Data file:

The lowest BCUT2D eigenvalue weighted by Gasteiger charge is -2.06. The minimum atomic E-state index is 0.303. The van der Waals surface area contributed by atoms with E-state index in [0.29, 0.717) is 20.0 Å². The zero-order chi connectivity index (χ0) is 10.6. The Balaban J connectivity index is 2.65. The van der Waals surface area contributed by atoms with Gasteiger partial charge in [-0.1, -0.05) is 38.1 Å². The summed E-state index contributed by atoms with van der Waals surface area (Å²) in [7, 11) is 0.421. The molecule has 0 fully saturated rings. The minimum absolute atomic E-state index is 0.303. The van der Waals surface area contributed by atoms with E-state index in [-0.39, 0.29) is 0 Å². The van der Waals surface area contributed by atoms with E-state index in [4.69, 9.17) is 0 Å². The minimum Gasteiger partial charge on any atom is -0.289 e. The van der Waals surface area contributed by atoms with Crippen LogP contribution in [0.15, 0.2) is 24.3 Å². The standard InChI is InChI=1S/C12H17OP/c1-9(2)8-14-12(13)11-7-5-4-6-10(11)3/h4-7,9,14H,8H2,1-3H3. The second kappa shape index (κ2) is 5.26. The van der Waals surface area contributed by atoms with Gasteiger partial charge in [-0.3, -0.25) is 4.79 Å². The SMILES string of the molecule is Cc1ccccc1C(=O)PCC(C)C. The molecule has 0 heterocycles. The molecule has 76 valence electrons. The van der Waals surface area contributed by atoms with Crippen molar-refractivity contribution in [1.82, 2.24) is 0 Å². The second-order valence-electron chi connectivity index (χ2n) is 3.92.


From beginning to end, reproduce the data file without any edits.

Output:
The lowest BCUT2D eigenvalue weighted by Gasteiger charge is -2.06. The minimum atomic E-state index is 0.303. The van der Waals surface area contributed by atoms with E-state index in [0.29, 0.717) is 20.0 Å². The zero-order chi connectivity index (χ0) is 10.6. The Balaban J connectivity index is 2.65. The van der Waals surface area contributed by atoms with Gasteiger partial charge in [-0.1, -0.05) is 38.1 Å². The summed E-state index contributed by atoms with van der Waals surface area (Å²) in [7, 11) is 0.421. The molecule has 0 fully saturated rings. The minimum absolute atomic E-state index is 0.303. The van der Waals surface area contributed by atoms with E-state index in [-0.39, 0.29) is 0 Å². The van der Waals surface area contributed by atoms with E-state index in [4.69, 9.17) is 0 Å². The minimum Gasteiger partial charge on any atom is -0.289 e. The van der Waals surface area contributed by atoms with Crippen LogP contribution in [0.15, 0.2) is 24.3 Å². The standard InChI is InChI=1S/C12H17OP/c1-9(2)8-14-12(13)11-7-5-4-6-10(11)3/h4-7,9,14H,8H2,1-3H3. The second kappa shape index (κ2) is 5.26. The van der Waals surface area contributed by atoms with Gasteiger partial charge in [-0.3, -0.25) is 4.79 Å². The SMILES string of the molecule is Cc1ccccc1C(=O)PCC(C)C. The molecule has 0 heterocycles. The molecule has 76 valence electrons. The van der Waals surface area contributed by atoms with Crippen molar-refractivity contribution in [1.82, 2.24) is 0 Å². The second-order valence-electron chi connectivity index (χ2n) is 3.92.